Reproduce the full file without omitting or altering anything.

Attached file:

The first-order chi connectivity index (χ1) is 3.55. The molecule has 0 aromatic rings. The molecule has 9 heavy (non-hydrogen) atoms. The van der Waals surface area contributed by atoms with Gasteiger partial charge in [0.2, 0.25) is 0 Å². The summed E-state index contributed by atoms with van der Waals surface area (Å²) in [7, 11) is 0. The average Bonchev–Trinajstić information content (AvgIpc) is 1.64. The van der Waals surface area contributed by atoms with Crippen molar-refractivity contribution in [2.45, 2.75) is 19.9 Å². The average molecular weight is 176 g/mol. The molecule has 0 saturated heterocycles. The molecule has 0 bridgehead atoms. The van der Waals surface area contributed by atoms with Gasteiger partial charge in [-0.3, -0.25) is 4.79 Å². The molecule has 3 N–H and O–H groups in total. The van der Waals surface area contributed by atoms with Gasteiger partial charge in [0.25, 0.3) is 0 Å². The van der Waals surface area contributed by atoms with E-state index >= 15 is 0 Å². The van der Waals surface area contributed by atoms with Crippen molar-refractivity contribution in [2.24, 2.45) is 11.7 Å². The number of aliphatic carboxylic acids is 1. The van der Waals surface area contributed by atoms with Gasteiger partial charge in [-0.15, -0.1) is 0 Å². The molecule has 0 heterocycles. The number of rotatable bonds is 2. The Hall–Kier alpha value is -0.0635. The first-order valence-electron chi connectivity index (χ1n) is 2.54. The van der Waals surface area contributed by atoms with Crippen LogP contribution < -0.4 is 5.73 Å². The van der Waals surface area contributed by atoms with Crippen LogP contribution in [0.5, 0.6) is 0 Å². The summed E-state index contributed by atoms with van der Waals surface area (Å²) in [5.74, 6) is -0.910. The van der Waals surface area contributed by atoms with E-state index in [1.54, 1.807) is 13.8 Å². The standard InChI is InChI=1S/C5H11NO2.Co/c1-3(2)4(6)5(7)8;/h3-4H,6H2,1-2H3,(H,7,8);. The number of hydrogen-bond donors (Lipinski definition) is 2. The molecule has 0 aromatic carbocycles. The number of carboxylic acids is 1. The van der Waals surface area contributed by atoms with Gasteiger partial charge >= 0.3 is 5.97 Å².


The first-order chi connectivity index (χ1) is 3.55. The molecule has 0 aromatic rings. The molecule has 9 heavy (non-hydrogen) atoms. The van der Waals surface area contributed by atoms with Gasteiger partial charge in [0.2, 0.25) is 0 Å². The summed E-state index contributed by atoms with van der Waals surface area (Å²) in [7, 11) is 0. The average Bonchev–Trinajstić information content (AvgIpc) is 1.64. The van der Waals surface area contributed by atoms with Crippen molar-refractivity contribution in [2.45, 2.75) is 19.9 Å². The average molecular weight is 176 g/mol. The molecule has 0 saturated heterocycles. The molecule has 0 bridgehead atoms. The van der Waals surface area contributed by atoms with Gasteiger partial charge in [-0.3, -0.25) is 4.79 Å². The molecule has 3 N–H and O–H groups in total. The van der Waals surface area contributed by atoms with Gasteiger partial charge in [0.25, 0.3) is 0 Å². The van der Waals surface area contributed by atoms with E-state index >= 15 is 0 Å². The van der Waals surface area contributed by atoms with Crippen molar-refractivity contribution in [2.24, 2.45) is 11.7 Å². The number of aliphatic carboxylic acids is 1. The van der Waals surface area contributed by atoms with Gasteiger partial charge in [-0.15, -0.1) is 0 Å². The molecule has 0 heterocycles. The number of rotatable bonds is 2. The Hall–Kier alpha value is -0.0635. The first-order valence-electron chi connectivity index (χ1n) is 2.54. The van der Waals surface area contributed by atoms with Crippen LogP contribution < -0.4 is 5.73 Å². The van der Waals surface area contributed by atoms with Crippen LogP contribution in [0.5, 0.6) is 0 Å². The summed E-state index contributed by atoms with van der Waals surface area (Å²) in [5.74, 6) is -0.910. The van der Waals surface area contributed by atoms with E-state index in [1.54, 1.807) is 13.8 Å². The standard InChI is InChI=1S/C5H11NO2.Co/c1-3(2)4(6)5(7)8;/h3-4H,6H2,1-2H3,(H,7,8);. The number of hydrogen-bond donors (Lipinski definition) is 2. The molecule has 0 aromatic carbocycles. The number of carboxylic acids is 1. The van der Waals surface area contributed by atoms with Gasteiger partial charge >= 0.3 is 5.97 Å².